Is It Night or Day? - Fern Schumer Chapman

1938. Twelve-year old Edith  has lived a protected life in the tiny German town of Stockstadt am Rhein. Now, as brutal acts of anti-Semitism explode in Hitler's Germany, she is about to travel thousands of miles over land and sea to a place that seems as foreign as the moon: Chicago, Illinois. And because her parents can't get permission to leave Germany, she is traveling alone. Haunted by losses, Edith must adjust to life in a country where everyone she meets tries to define her with a single phrase -- German, Jew, enemy alien. And as she struggles to uncover who she really is, the answers arrive from some surprising places. Inspired by the experiences of Fern Schumer Chapman's own mother, one of the 1200 children rescued from the Holocaust by Americans as part of the One Thousand Children project, this dramatic first person story asks the chilling question that all immigrant children who flee alone must answer: What is left when everything is taken away?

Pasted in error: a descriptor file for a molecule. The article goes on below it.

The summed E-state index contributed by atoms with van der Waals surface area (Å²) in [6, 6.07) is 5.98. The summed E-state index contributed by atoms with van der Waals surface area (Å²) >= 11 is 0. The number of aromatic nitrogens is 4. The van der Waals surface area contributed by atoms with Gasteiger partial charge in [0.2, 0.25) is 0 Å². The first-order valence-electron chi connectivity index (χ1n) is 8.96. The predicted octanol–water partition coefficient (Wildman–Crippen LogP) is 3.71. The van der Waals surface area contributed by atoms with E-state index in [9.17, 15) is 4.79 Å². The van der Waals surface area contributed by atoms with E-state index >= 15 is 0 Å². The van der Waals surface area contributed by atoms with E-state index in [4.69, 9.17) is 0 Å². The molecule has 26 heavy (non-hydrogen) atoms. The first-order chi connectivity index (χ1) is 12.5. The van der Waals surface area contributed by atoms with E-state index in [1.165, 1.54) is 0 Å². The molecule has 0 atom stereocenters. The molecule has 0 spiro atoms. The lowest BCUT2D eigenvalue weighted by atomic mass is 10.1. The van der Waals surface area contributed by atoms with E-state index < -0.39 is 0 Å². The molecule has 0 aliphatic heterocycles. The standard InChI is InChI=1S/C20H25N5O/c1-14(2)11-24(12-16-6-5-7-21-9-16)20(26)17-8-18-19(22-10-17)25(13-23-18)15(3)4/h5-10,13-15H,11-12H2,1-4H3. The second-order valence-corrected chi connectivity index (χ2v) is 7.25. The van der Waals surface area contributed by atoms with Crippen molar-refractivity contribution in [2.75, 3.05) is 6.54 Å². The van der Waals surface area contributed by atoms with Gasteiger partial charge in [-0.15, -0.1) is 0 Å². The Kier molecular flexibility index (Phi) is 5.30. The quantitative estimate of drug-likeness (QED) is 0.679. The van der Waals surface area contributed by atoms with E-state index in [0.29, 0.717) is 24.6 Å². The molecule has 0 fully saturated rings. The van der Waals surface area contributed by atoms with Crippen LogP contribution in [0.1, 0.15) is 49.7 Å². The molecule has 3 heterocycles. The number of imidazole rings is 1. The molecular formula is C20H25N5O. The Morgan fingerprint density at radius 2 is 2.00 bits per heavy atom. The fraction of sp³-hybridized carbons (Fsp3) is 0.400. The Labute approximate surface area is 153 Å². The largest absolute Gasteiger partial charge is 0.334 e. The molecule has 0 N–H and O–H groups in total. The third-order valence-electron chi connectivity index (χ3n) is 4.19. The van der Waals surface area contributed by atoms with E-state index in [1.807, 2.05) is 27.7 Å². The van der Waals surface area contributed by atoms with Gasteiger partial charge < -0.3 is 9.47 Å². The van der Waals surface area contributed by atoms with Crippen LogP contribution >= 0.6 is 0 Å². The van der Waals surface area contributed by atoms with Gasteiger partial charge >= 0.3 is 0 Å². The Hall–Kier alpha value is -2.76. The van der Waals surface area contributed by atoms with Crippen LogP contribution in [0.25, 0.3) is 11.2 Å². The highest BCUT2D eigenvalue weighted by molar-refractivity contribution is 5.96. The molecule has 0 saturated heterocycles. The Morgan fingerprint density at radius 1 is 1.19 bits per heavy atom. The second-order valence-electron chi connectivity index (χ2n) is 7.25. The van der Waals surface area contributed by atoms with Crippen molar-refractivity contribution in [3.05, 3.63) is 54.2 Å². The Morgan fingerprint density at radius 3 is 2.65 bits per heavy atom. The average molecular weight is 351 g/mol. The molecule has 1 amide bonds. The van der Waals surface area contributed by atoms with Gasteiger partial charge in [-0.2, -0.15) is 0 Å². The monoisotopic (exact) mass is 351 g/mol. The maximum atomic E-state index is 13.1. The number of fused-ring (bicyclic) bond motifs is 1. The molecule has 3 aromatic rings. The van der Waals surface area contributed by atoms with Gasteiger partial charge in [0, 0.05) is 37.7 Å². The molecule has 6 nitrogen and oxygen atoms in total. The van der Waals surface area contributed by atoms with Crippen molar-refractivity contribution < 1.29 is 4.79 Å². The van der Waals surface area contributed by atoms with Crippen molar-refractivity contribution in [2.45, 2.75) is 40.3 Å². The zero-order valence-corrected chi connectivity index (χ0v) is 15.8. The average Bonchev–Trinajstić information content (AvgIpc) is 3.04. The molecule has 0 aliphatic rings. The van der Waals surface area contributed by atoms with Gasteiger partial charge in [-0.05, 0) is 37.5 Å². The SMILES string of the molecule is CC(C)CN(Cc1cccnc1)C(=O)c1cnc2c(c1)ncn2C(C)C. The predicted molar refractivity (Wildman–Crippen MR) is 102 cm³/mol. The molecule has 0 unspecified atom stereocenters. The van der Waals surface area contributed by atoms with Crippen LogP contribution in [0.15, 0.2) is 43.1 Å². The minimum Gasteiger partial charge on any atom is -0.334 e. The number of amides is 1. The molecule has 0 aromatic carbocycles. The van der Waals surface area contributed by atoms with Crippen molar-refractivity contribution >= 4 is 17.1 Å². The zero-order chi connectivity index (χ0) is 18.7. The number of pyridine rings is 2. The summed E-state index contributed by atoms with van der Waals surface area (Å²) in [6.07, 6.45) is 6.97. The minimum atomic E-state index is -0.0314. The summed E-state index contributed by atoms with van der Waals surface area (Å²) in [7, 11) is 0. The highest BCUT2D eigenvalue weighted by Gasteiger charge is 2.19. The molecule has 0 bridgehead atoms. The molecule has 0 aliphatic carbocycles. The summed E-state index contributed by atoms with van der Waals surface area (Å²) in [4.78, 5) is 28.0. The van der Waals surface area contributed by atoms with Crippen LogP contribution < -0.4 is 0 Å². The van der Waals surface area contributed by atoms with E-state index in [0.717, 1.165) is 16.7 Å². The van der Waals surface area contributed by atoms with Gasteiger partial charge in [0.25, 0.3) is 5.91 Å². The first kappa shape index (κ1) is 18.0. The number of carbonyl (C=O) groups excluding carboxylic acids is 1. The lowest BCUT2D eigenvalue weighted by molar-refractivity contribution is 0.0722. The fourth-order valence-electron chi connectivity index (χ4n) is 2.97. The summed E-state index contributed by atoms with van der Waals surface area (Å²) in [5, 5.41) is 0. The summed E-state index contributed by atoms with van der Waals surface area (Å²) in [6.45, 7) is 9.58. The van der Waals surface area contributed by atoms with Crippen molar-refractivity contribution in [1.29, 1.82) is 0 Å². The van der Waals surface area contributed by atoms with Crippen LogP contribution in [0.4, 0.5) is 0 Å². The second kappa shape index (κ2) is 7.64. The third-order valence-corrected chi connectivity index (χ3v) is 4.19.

~ Hardcover ed. synopsis






POTENTIAL TRIGGER WARNING: This novel does touch upon the topic of suicide. 


Teenage Edith's family has lived in the small town of Stockstadt, Germany (just outside of Frankfurt) for two centuries. Even much of Edith's childhood consisted of a very safe, sheltered existence. But now, in the 1930s, the political climate has changed. Suddenly, the most general outings such as grocery shopping, attending movies, even using the community pool, are all carried out with intense fear. Once closeted anti-Semitic neighbors begin to cut ties with Edith's family. {Similar behavior was being carried out all over the world, actually -- South America, Cuba, Shanghai, Hong Kong, Palestine, just to name a few.}